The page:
“We didn’t know what to expect. We had been told [by the Palestinian organizers] to try and refrain from talking Hebrew in Jericho. But it was so obvious that we were a group of Israelis. Yet when we met [the locals], they were all so friendly. I remember one man saying, ‘Now you can go back home and tell your friends that we are good people and that we want peace.’” Allen remembers being amazed by some of the reactions from the Palestinians. Following a visit to the Western Wall, one of the Palestinians remarked, “Now I know that the Kotel is important to you.”

Allen said, “To me, that understatement says it all. I remember thinking, ‘how come you don’t know that already? I know that Al-Aksa is important to you.’ Perhaps the fact that I grew up in the a Western, Christian society [the US], I had some level of awareness about the people who surrounded me. I know about Christmas and what it means. So I was surprised by just how much the societies in Israel are segregated. [The Palestinians] live and work in a Jewish land but they don’t know anything about Jews. The only they know about Succot and Pessah, for example, is that the shtahim [territories] get closed and they can’t go to work.”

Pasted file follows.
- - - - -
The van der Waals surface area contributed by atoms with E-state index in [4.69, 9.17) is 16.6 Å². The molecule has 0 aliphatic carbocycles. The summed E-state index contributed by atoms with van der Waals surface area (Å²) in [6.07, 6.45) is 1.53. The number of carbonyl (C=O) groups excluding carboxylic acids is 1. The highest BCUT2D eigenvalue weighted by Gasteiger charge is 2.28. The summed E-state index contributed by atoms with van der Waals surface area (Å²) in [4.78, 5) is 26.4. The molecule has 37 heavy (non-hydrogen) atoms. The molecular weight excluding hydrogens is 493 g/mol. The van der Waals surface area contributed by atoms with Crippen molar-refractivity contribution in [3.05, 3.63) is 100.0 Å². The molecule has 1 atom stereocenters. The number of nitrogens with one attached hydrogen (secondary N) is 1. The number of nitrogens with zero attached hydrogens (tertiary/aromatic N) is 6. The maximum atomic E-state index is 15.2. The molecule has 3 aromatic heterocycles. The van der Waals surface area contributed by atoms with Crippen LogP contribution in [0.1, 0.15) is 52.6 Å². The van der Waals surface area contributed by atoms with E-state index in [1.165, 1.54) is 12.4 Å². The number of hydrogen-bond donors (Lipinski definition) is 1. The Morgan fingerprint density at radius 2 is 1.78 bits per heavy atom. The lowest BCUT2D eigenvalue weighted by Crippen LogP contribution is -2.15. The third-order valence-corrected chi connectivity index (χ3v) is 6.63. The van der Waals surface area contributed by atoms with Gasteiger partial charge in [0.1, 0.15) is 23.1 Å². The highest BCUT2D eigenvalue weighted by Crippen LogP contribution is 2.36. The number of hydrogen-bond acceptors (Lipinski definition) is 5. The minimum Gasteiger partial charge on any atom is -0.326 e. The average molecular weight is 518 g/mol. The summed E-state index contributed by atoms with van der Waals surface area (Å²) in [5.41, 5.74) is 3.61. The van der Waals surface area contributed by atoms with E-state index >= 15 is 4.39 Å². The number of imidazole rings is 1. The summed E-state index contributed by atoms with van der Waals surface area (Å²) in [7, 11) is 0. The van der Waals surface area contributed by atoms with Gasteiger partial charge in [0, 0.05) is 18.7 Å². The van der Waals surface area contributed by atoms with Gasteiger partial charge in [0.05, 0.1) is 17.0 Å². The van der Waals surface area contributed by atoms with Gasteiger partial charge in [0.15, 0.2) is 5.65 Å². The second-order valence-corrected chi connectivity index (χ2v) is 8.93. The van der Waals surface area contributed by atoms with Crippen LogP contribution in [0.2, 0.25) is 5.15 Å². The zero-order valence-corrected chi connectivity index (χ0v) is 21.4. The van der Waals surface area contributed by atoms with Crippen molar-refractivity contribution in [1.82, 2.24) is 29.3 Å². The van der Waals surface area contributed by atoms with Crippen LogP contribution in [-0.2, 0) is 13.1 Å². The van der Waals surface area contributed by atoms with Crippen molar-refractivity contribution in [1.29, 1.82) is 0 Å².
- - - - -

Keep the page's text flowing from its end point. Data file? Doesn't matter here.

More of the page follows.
But Allen stresses that the thing that most surprised her was her own lack of knowledge. Beforehand, Allen had prided herself with being open and aware but she maintains that going on the trips allowed her to face her own ignorance and say, “Oh, here are all the things I didn’t know.”

“It’s like an iceberg. All the obvious things are on top but the not-so-obvious things remain below the surface,” Allen said.